Mathematician Makes Hopeful Predictions about the Future of Evolution Education
Mathematician and intelligent design supporter Granville Sewell has posted an article, entitled "How Evolution Will Be Taught Someday," where he makes some interesting predictions about the future state of teaching science. He asks whether intelligent design will be taught and says, "probably not in my lifetime." In Sewell's view, "in the not-too-distant future, biology texts will refer to evolution as an amazing, mysterious 'natural' process, which scientists do not now understand, but hope to understand some day." Sewell continues to explain that this result would not be opposed by the Discovery Institute, which is not trying to push ID into schools:
But for most ID proponents, this will be a quite satisfactory outcome, certainly a huge improvement over the current sad state of affairs, where Darwin's natural selection is the only scientific theory around which enjoys widespread legal protection from scientific criticism in the classroom. The Discovery Institute , which actively promotes ID as a scientific theory, does not (contrary to common belief) support the teaching of Intelligent Design in science classrooms, they only hope that biology instructors will be allowed to "teach the scientific controversy" over Darwinism.Will Sewell turn out to be right?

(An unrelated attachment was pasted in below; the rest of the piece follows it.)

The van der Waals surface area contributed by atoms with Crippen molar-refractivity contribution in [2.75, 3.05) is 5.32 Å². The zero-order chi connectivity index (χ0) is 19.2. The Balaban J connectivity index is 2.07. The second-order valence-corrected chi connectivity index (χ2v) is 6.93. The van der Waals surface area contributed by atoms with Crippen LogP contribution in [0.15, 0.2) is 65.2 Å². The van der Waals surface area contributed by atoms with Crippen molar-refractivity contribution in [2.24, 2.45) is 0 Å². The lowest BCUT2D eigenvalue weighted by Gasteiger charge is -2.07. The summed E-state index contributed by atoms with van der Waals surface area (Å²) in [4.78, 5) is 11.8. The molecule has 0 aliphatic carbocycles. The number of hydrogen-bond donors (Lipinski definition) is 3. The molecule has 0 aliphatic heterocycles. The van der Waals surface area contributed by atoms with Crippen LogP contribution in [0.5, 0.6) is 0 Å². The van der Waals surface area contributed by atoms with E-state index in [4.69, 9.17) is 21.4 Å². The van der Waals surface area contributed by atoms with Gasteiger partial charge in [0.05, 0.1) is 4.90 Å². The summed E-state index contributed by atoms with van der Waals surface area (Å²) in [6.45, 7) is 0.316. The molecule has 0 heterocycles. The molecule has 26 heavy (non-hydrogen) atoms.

Perhaps after a few generations in which biology texts point optimistically toward future discoveries which may uncover the mechanism of evolution, eventually some will begin to recognize the obvious, that there is no possible explanation without design. Until then, I will be happy with texts which simply acknowledge that the idea that the survival of the fittest can turn bacteria into giraffes, and cause human consciousness to arise out of inanimate matter, is doubted by some scientists.
(Granville Sewell, " How Evolution Will Be Taught Someday," emphasis in original)